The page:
STEM CELLS

Cover image for Vol. 34 Issue 12

Stem Cells Express (Accepted Articles - Accepted, unedited articles published online and citable. The final edited and typeset version of record will appear in future.)

Edited By: Jan A. Nolta

Impact Factor: 5.902

ISI Journal Citation Reports © Ranking: 2015: 3/21 (CELL & TISSUE ENGINEERING); 8/70 (Hematology); 14/161 (Biotechnology & Applied Microbiology); 24/213 (Oncology); 34/187 (Cell Biology)

Online ISSN: 1549-4918

Associated Title(s): STEM CELLS Translational Medicine

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  1. Translational and Clinical Research

    1. A Glycovariant of Human CD44 is Characteristically Expressed on Human Mesenchymal Stem Cells

      Gisela Pachón-Peña, Conor Donnelly, Catalina Ruiz-Cañada, Adam Katz, Sonia Fernández-Veledo, Joan Vendrell and Robert Sackstein

      Accepted manuscript online: 26 NOV 2016 05:50AM EST | DOI: 10.1002/stem.2549

    2. Mesenchymal Stem (Stromal) Cells: Biology and Preclinical Evidence for Therapeutic Potential for Organ Dysfunction following Trauma or Sepsis

      Michael A. Matthay, Shibani Pati and Jae-Woo Lee

      Accepted manuscript online: 26 NOV 2016 04:07AM EST | DOI: 10.1002/stem.2551

  2. Embryonic Stem Cells/Induced Pluripotent Stem Cells

    1. Spontaneous Single-Copy Loss of TP53 in Human Embryonic Stem Cells Markedly Increases Cell Proliferation and Survival

      Hadar Amir, Thomas Touboul, Karen Sabatini, Divya Chhabra, Ibon Garitaonandia, Jeanne F. Loring, Robert Morey and Louise C. Laurent

      Accepted manuscript online: 26 NOV 2016 04:07AM EST | DOI: 10.1002/stem.2550

      Thumbnail image of graphical abstract

      Phenotypes altered by single-copy deletion of TP53 in human embryonic stem cells.

  3. Tissue-Specific Stem Cells

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      Cutting Edge Advances in Stem Cell Biology and Therapy

      Jan A. Nolta

      Accepted manuscript online: 22 NOV 2016 03:40AM EST | DOI: 10.1002/stem.2547

  4. Embryonic Stem Cells/Induced Pluripotent Stem Cells

    1. Abrogation Of Gap Junctional Communication In Es Cells Results In A Disruption Of Primitive Endoderm Formation In Embryoid Bodies

      Philipp Wörsdörfer, Felicitas Bosen, Martina Gebhardt, Nicole Russ, Katrin Zimmermann, David Komla Kessie, Thileepan Sekaran, Angela Egert, Süleyman Ergün, Hubert Schorle, Alexander Pfeifer, Frank Edenhofer and Klaus Willecke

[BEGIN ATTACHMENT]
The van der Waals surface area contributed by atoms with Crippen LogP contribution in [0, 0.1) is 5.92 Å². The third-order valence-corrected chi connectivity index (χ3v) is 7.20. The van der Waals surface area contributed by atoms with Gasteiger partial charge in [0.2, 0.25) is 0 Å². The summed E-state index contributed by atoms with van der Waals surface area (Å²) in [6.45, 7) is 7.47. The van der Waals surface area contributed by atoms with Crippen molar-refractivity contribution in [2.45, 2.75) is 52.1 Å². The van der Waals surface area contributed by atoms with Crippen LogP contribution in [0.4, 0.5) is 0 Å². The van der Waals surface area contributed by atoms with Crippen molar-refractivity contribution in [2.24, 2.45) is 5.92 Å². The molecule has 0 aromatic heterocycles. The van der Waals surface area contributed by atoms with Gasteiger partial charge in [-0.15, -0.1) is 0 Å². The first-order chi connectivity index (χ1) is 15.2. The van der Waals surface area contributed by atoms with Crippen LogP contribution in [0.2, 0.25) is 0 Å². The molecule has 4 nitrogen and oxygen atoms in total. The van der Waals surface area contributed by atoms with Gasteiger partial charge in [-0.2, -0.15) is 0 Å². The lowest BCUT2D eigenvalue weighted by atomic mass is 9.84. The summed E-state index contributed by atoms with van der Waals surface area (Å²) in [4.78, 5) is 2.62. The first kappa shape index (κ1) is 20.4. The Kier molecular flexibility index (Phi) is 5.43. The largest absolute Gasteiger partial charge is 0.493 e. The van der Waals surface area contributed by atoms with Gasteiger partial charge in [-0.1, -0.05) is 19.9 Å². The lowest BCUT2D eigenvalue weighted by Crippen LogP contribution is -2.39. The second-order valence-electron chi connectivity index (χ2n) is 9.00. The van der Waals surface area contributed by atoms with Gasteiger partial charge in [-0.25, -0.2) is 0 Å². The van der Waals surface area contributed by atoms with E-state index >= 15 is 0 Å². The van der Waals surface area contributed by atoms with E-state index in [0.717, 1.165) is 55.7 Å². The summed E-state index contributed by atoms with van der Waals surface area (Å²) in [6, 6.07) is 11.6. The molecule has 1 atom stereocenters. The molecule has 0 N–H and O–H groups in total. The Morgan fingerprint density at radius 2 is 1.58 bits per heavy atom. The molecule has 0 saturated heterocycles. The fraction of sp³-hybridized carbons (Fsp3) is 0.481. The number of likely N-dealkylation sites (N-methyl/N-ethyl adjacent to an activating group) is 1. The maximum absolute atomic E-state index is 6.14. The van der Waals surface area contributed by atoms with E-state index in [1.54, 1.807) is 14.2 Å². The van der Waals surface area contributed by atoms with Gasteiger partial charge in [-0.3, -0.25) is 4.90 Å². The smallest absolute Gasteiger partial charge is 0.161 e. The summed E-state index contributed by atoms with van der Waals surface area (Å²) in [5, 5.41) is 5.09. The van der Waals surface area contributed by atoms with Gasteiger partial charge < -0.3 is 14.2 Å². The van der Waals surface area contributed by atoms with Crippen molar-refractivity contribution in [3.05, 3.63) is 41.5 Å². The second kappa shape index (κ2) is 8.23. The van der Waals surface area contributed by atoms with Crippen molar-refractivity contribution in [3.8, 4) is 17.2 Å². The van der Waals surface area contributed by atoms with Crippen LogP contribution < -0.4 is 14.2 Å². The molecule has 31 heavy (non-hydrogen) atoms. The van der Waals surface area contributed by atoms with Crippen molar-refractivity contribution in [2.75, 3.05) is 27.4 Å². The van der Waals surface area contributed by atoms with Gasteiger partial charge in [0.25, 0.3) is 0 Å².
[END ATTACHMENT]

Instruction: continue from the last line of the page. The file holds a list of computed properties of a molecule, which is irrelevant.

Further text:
Accepted manuscript online: 21 NOV 2016 08:50AM EST | DOI: 10.1002/stem.2545

      Thumbnail image of graphical abstract

      Graphical abstract

      Our study set out to identify the functional role of gap junctional intercellular communication (GJIC) in ES cells. The deletion of Connexin43 and Connexin45 leads to an abrogation of GJIC, which resulted in defective primitive endoderm formation in embryoid bodies (EBs). We assume that IP3 diffuses via gap junction conduits to coordinate and sustain NFATc3 activation in a synchronized manner. As a consequence of Cx43/45 deletion the IP3 mediated synchronization breaks down and the development of primitive endoderm is impaired. A similar phenotype is observed upon blocking NFAT signaling using the calcineurin inhibitor Cyclosporin A (CSA). The fluorescence pictures show Ebs on day6 of differentiation. The primitive endoderm marker Gata6 is shown in red, the pluripotency marker Nanog in green. Scale: 20 μm.

  5. Tissue-Specific Stem Cells

    1. Mesenchymal stem cell-derived microvesicles modulate LPS-induced inflammatory responses to microglia cells

      Yarúa Jaimes, Yahaira Naaldijk, Kerstin Wenk, Christiane Leovsky and Frank Emmrich

      Accepted manuscript online: 16 NOV 2016 03:10AM EST | DOI: 10.1002/stem.2541

      Thumbnail image of graphical abstract

      GRAPHICAL ABSTRACT

      Mesenchymal stem cell-derived microvesicles (MSC-MVs) prevent the activation of LPS-stimulated BV-2 cells. Microglia cells display an elongated and ramified morphology in the resting state, whereas activated cells show amoeboid morphology. Representative immunofluorescence image of BV-2 cells without stimulation (NC), in presence of pure MSC-MV, stimulated with Lipopolysaccharides (LPS) and stimulated with LPS in the presence of MSC-MVs (LPS+MSCMV). The higher panel shows BV-2 cells labelled with CFSE (green) and Hoechst 33258 (Blue). The lower panel represents bright field microscopy pictures with arrows pointing to the elongated structures formed by the cell membrane in resting cells. The scale bar is equivalent to 50μm.

  6. Regenerative Medicine

    1. Secreted Ectodomain of Sialic Acid-Binding Ig-Like Lectin-9 and MCP-1 Synergistically Regenerate Transected Rat Peripheral Nerves by Altering Macrophage Polarity

      Fumiya Kano, Kohki Matsubara, Minoru Ueda, Hideharu Hibi and Akihito Yamamoto

      Accepted manuscript online: 10 NOV 2016 02:10AM EST | DOI: 10.1002/stem.2534

      Thumbnail image of graphical abstract

      MCP-1 and sSiglec-9 secreted from dental pulp stem cells polarized bone marrow-derived macrophages toward tissue reparative M2, which expressed multiple trophic factors that enhanced proliferation, migration, and differentiation of Schwann cells, blood vessel formation, and nerve fiber extension. Transection of facial nerve involving a nerve gap overwhelms their repairing activity, however MCP-1/sSiglec-9 treatment restored nerve function through the induction of M2 in the nerve gap. The M2 promoted recruitment of a number of de-differentiated SCs, formation of a SC bridge and extension of the transected nerve fiber. Our study demonstrates the remarkable therapeutic benefits of the stem cell-derived M2 inducers, MCP-1 and sSiglec-9, for regenerating severely injured peripheral nerves.

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